Updated: Mar 17, 2022
I believe INmune Bio, a company with a market cap of just 200 million dollars at the time of writing, will end up being worth at least ten billion dollars in some years time, if it will not be bought out beforehand, at least in part, which I believe is a reasonable possibility. INmune Bio is, in fact, shifting the paradigm on many fronts.
That is a bold stance to take, yet I am far from the first one to think it, from what I have inferred from the many professional and private investors I have corresponded with over the past months. I did want to be the first one to put it on paper, and I believe I have many insights to share in that respect.
The matter is complex, however, both in the field of neurodegenerative diseases as in the field of immuno-oncology, and I would like to explain in detail how I believe INmune Bio is revolutionizing the field in both domains. That will take time and requires more text than the average investment article. Those who will bear with me along the way will hopefully see what I see, if they have not already.
I will set out the reasons as to why the case for INmune Bio is so compelling in several blogs and articles, either on this website designed to that and other purposes or on other websites, either alone or in collaboration with other authors, in the months and perhaps years to come. I plan to set out my investment thesis more profoundly, insofar as possible with a view to the everchanging competitive landscape. I initially hope to release a publication once every few days or at the most once a week, and these publications will become more in-depth as they progress.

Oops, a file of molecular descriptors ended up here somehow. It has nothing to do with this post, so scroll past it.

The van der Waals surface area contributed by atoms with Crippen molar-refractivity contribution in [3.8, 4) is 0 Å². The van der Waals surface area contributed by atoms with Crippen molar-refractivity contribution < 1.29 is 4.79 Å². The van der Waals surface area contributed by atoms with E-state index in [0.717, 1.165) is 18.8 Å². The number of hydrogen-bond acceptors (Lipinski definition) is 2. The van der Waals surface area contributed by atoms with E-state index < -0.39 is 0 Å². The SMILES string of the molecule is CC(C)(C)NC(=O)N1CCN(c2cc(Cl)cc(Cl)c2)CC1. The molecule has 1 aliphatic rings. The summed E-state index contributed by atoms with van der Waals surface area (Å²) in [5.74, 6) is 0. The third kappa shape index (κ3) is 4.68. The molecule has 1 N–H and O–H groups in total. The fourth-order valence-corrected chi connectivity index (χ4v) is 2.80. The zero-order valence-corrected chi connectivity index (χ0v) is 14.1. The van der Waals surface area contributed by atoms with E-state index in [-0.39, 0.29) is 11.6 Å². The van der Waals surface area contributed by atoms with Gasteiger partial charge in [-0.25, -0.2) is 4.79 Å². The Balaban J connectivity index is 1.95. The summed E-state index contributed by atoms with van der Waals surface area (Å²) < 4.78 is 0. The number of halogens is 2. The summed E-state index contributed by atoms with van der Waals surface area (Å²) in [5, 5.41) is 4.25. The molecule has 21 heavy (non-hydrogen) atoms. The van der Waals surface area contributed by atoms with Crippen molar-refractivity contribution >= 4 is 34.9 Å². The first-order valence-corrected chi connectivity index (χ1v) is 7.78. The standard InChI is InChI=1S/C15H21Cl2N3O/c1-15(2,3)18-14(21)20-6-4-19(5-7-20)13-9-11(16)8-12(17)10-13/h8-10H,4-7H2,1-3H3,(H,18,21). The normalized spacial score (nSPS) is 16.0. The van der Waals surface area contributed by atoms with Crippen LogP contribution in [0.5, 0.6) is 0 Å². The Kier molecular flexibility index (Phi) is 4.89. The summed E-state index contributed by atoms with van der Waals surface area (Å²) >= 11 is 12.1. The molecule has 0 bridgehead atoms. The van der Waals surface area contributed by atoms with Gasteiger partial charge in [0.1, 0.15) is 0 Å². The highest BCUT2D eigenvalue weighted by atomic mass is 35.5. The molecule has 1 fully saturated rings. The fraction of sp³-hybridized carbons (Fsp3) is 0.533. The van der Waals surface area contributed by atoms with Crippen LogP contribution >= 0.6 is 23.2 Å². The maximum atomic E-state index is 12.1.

I have made my valuation and assessment of the chances of success, with the competitive landscape in mind for each and every disease INmune Bio is pursuing or will be pursuing in the years to come, and that is quite the panoply. The task would have been less daunting if this small biotech company were a one-trick pony, even though it seems to be perceived as such in the market still, yet it is everything but that.